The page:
Photo © President and Fellows of Harvard College
Identification and Creation
Object Number
Replica of Mt. Argaeus
Work Type
1st-5th century CE
Creation Place: Ancient & Byzantine World, Asia
Roman Imperial period
Persistent Link
Physical Descriptions
Leaded bronze
Cast, lost-wax process
5 cm (1 15/16 in.)
Technical Details

Chemical Composition: XRF data from Artax 1
Alloy: Leaded Bronze
Alloying Elements: copper, tin, lead
Other Elements: iron
K. Eremin, January 2014

Technical Observations: The patina is a mottled dark brown and cupritic red with light green specks. The surface has been smoothed by cleaning, which has cut through the corrosion. Some tan burial or investment material is stuck on the inner surface and in recesses. The tip of the eagle’s beak is missing.

The object was cast in one piece by the lost-wax process. The eagle is solid, while the mountain is hollow and of fairly uniform thickness except at the top, where the interior shape is more simplified and does not reflect the two smaller peaks on the exterior. This object was probably a direct cast, although some of the bumps on the inner surface look soft and waxy, which would suggest an indirect technique. The decorative texturing was produced mainly in the metal with pointed and flat punches. The four indentations on the bottom rim are located symmetrically, which suggests that they are intentional, although two of them seem to have been augmented by casting flaws or corrosion.

Francesca G. Bewer (submitted 2011)

Mr. Frank L. Kovacs III, San Mateo, CA, (by 1988), gift; to The Alice Corinne McDaniel Collection, Department of the Classics, Harvard University (1988-2012), transfer; to the Harvard Art Museums, 2012.
Acquisition and Rights
Credit Line
Harvard Art Museums/Arthur M. Sackler Museum, Transfer from the Alice Corinne McDaniel Collection, Department of the Classics, Harvard University, Gift of Frank L. Kovacs
Accession Year
Object Number
Asian and Mediterranean Art
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Published Catalogue Text: Ancient Mediterranean and Near Eastern Bronzes at the Harvard Art Museums
This statuette is a representation of Mt. Argaeus (modern Erciyas Dağı in central Turkey), the recipient of cult veneration in the city of Caesarea, in ancient Cappadoccia, which bordered the mountain. The mountain’s peaks and foothills are represented, along with an eagle seated at the summit. The eagle sits frontally on the central peak of the mountain, its wings down. Eyes, beak, and wings are modeled; feathers are indicated by incised lines. The eagle’s feet are not represented; its body merges into the central peak of the mountain, with a series of chevrons or a palmette-shaped decoration on the front of the body/peak (1). The mountain itself has a high central peak, which is flanked by two lower peaks. Between the central and lower peaks are incised curved bands with stippled dots on the interior. At the bottom, three foothills are represented by four incised semicircles; there is stippling within and above the semicircles to indicate topography. The back of the mountain is smooth and does not have any decoration.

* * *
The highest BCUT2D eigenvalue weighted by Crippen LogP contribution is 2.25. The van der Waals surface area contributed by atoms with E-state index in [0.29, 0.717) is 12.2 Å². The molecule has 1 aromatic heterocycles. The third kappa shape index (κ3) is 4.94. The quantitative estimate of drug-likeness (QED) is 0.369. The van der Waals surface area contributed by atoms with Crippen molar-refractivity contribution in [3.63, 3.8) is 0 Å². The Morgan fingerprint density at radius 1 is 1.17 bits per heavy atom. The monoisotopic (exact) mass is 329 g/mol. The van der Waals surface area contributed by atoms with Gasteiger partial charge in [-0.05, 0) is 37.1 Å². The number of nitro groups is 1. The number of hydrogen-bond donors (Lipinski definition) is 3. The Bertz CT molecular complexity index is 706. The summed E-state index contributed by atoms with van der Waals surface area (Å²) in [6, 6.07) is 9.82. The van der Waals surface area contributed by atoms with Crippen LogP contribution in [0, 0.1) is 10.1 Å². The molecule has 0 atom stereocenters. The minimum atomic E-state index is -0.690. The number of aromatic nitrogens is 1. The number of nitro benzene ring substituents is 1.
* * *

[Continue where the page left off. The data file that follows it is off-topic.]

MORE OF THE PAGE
This cult image of Mt. Argaeus could have served as a votive or as part of the private shrine (lararium) of a house (2). Other mountains are known to have received veneration, such as Mt. Gerizim at Neapolis in Palestine. These mountains often appeared on the coinage of the cities, becoming the symbol of each city.


1. Similar bronze statuettes of the mountain with an eagle on top have been published by P. Weiss, “Argaios/Erciyas Dağı: Heiliger Berg Kappadokiens Monumente und Ikonographie,” Jahrbuch für Numismatik und Geldgeschichte 35 (1985): 21-48, esp. 27-29, nos. 1-3, pl. 8. Compare also a steelyard weight in the Museum of Fine Arts, Boston, inv. no. 1972.79, which is in the form of Mt. Argaeus with a bust of Helios on top; see M. True and C. Vermeule, “Ancient Art in Metal and Semiprecious Stone,” Boston Museum Bulletin 72.368 (1974): 117-35, esp. 126, no. 7.

2. Compare representations of the mountain on the coinage of Caesarea Mazaca that show a cult depiction of the mountain within the edifice of a temple (Severus Alexander, 224 CE; SNG Cop 289/Syd 544).

Lisa M. Anderson

Subjects and Contexts

Ancient Bronzes

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